Getting to Know You - Tom Arthur MSP
SNP MSP for Renfrewshire South Tom Arthur chats to Kate Shannon about music, shrunken ties and why he won’t be eating offal hotpot any time soon
What was your earliest memory?
I must have been four or five and whenever Margaret Thatcher came on the television, my mum would ask me: “What is she, Tom?” and I would reply: “She’s a bad egg.” This is probably the nicest thing anyone in Barrhead had to say about her.
What were you like in school?
Unconsciously individual, that’s how I’d describe myself at school, in the sense that I tended to do my own thing. I never liked groups. I didn’t like that kind of hierarchy or pecking order you got at school. There were always people who would agree with whatever the person at the top said and I was always quite resistant to that. I ploughed my own furrow and did my own thing. In high school all I wanted to do at lunchtime was go down and play the piano and drums. That was my passion, rather than standing around trying to look cool.
Did you enjoy school?
I did. Like anything, there were highs and lows. Generally, it was a good time and I had some cracking teachers who inspired me, though there were also some who I wondered why they ever became teachers.
What musical instruments did you play?
I played piano; it was my original passion. I did keyboard and drums and other percussion too. By the time I went to uni, I was composing as well. I enjoyed writing music, performing music, it was one of those things which takes over your life.
Is that what you studied at uni?
Yes, I did a bachelor’s and a master’s in music at Glasgow. I got offered a place at the RSAMD, as it was then, but I wanted to do a more general degree. I really enjoyed it because I got to write music too, rather than being seven hours a day behind a piano, practising.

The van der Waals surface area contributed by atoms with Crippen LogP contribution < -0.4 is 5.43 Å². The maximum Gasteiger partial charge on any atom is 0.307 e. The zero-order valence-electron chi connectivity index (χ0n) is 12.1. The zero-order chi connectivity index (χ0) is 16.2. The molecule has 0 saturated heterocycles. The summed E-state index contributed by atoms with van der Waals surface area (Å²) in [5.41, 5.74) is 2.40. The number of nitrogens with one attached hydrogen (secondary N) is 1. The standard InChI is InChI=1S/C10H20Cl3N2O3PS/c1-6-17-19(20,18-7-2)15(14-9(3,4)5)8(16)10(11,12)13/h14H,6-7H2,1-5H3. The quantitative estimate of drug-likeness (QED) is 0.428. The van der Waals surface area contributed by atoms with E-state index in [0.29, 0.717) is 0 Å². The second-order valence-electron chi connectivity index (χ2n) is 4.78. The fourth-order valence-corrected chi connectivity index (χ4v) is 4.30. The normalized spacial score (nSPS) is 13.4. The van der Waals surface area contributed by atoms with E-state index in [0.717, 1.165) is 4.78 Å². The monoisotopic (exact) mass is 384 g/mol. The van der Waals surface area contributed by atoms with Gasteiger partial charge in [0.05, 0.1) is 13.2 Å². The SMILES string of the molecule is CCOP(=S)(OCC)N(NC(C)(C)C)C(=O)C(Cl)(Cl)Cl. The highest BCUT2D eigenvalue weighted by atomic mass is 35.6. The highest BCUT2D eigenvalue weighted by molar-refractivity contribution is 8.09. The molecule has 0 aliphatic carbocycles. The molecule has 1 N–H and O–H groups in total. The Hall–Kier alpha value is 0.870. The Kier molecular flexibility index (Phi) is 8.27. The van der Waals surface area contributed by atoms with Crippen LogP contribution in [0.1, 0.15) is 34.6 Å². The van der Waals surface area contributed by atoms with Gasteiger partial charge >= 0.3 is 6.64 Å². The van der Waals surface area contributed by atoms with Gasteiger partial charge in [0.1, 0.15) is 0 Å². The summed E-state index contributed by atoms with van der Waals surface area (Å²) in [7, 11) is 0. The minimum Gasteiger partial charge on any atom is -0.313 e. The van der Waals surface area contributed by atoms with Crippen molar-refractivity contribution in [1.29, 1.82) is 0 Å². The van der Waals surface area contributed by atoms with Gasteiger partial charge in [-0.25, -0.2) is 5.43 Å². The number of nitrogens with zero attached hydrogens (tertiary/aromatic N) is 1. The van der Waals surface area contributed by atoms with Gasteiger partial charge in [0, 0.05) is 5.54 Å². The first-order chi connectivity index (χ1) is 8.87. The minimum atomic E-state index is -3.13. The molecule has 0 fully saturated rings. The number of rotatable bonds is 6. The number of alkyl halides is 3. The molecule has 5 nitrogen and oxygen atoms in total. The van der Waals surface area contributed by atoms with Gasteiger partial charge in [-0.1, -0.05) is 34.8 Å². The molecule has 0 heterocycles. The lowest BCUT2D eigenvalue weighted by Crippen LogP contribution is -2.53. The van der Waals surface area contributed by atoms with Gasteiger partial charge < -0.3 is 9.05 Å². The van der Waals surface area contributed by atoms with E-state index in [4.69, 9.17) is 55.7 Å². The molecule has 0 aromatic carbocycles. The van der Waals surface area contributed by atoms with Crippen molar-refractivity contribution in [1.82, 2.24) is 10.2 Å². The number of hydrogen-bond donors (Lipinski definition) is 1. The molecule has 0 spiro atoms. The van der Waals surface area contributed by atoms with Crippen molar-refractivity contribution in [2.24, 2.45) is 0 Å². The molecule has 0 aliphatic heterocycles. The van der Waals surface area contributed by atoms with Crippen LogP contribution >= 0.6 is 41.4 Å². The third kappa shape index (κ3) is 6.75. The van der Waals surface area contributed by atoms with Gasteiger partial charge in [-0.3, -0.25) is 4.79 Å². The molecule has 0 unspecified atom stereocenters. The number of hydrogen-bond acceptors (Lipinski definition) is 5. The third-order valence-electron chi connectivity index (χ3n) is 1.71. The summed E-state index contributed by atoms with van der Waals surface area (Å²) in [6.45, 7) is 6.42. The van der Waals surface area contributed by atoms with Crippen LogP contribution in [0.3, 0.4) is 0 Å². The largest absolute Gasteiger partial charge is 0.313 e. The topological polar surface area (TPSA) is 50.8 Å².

Do you still find time to play and compose now?
Unfortunately, no. The keyboard sits and gathers dust, though I try to go and play it occasionally. During summer recess when I’ve got a few weeks off I will play, but it’s one of those things which takes a lot of practice to get any kind of form. When I sit down at the instrument, it’s frustrating, because the mind is willing but the body is not quite there. It’s also about getting into the right head space for it. I’m going to try and make more time for it, but I’ve been saying that for the past 12 months.
Who would be your dream dinner date?
Probably someone like Christopher Hitchens. You might not necessarily agree with what they say, but I enjoy conversation and I enjoy being challenged. Anyone who would offer that would be welcome.
What are you scared of?
I would have to say flying. I think part of the problem was I watched too many episodes of Air Crash Investigation to get over my fear. My thinking was that if you really understand how safe flying is, it should take away a lot of the fear, but now I have an encyclopaedic knowledge of what might go wrong.
Do you ever fly?
Yes, I make myself fly because I don’t want to let it hold me back. I tend to be fine when the flight gets going but take-off and landing are the problem.
What’s the worst thing anyone has said about you?